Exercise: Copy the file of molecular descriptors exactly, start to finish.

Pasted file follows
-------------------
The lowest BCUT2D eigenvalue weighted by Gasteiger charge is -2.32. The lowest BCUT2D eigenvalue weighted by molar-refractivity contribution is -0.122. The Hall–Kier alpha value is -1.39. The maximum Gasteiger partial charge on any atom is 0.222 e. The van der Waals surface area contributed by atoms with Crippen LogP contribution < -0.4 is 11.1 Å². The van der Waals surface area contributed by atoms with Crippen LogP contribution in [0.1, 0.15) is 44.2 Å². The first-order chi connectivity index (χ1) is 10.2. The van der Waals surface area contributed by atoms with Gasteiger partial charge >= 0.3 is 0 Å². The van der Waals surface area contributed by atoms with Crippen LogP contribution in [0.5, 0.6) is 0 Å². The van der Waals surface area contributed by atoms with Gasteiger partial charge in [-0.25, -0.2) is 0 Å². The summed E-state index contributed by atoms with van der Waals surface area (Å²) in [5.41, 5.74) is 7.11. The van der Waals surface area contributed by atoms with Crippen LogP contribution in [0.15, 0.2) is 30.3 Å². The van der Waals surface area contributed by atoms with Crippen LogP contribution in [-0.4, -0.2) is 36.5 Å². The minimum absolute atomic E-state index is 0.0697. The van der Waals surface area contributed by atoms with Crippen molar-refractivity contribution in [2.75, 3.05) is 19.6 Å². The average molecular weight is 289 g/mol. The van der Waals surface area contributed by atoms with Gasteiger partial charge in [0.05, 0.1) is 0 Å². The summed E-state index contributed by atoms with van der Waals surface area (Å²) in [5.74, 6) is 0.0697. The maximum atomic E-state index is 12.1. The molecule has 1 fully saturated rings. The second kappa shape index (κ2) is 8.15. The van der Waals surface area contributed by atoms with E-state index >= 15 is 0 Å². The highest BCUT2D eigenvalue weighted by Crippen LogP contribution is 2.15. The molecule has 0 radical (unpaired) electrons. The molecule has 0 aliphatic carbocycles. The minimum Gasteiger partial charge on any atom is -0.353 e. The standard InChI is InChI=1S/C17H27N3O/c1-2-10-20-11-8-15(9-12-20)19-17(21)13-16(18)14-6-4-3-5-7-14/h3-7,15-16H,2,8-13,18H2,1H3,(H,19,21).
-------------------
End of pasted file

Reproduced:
The lowest BCUT2D eigenvalue weighted by Gasteiger charge is -2.32. The lowest BCUT2D eigenvalue weighted by molar-refractivity contribution is -0.122. The Hall–Kier alpha value is -1.39. The maximum Gasteiger partial charge on any atom is 0.222 e. The van der Waals surface area contributed by atoms with Crippen LogP contribution < -0.4 is 11.1 Å². The van der Waals surface area contributed by atoms with Crippen LogP contribution in [0.1, 0.15) is 44.2 Å². The first-order chi connectivity index (χ1) is 10.2. The van der Waals surface area contributed by atoms with Gasteiger partial charge >= 0.3 is 0 Å². The van der Waals surface area contributed by atoms with Crippen LogP contribution in [0.5, 0.6) is 0 Å². The van der Waals surface area contributed by atoms with Gasteiger partial charge in [-0.25, -0.2) is 0 Å². The summed E-state index contributed by atoms with van der Waals surface area (Å²) in [5.41, 5.74) is 7.11. The van der Waals surface area contributed by atoms with Crippen LogP contribution in [0.15, 0.2) is 30.3 Å². The van der Waals surface area contributed by atoms with Crippen LogP contribution in [-0.4, -0.2) is 36.5 Å². The minimum absolute atomic E-state index is 0.0697. The van der Waals surface area contributed by atoms with Crippen molar-refractivity contribution in [2.75, 3.05) is 19.6 Å². The average molecular weight is 289 g/mol. The van der Waals surface area contributed by atoms with Gasteiger partial charge in [0.05, 0.1) is 0 Å². The summed E-state index contributed by atoms with van der Waals surface area (Å²) in [5.74, 6) is 0.0697. The maximum atomic E-state index is 12.1. The molecule has 1 fully saturated rings. The second kappa shape index (κ2) is 8.15. The van der Waals surface area contributed by atoms with E-state index >= 15 is 0 Å². The highest BCUT2D eigenvalue weighted by Crippen LogP contribution is 2.15. The molecule has 0 radical (unpaired) electrons. The molecule has 0 aliphatic carbocycles. The minimum Gasteiger partial charge on any atom is -0.353 e. The standard InChI is InChI=1S/C17H27N3O/c1-2-10-20-11-8-15(9-12-20)19-17(21)13-16(18)14-6-4-3-5-7-14/h3-7,15-16H,2,8-13,18H2,1H3,(H,19,21).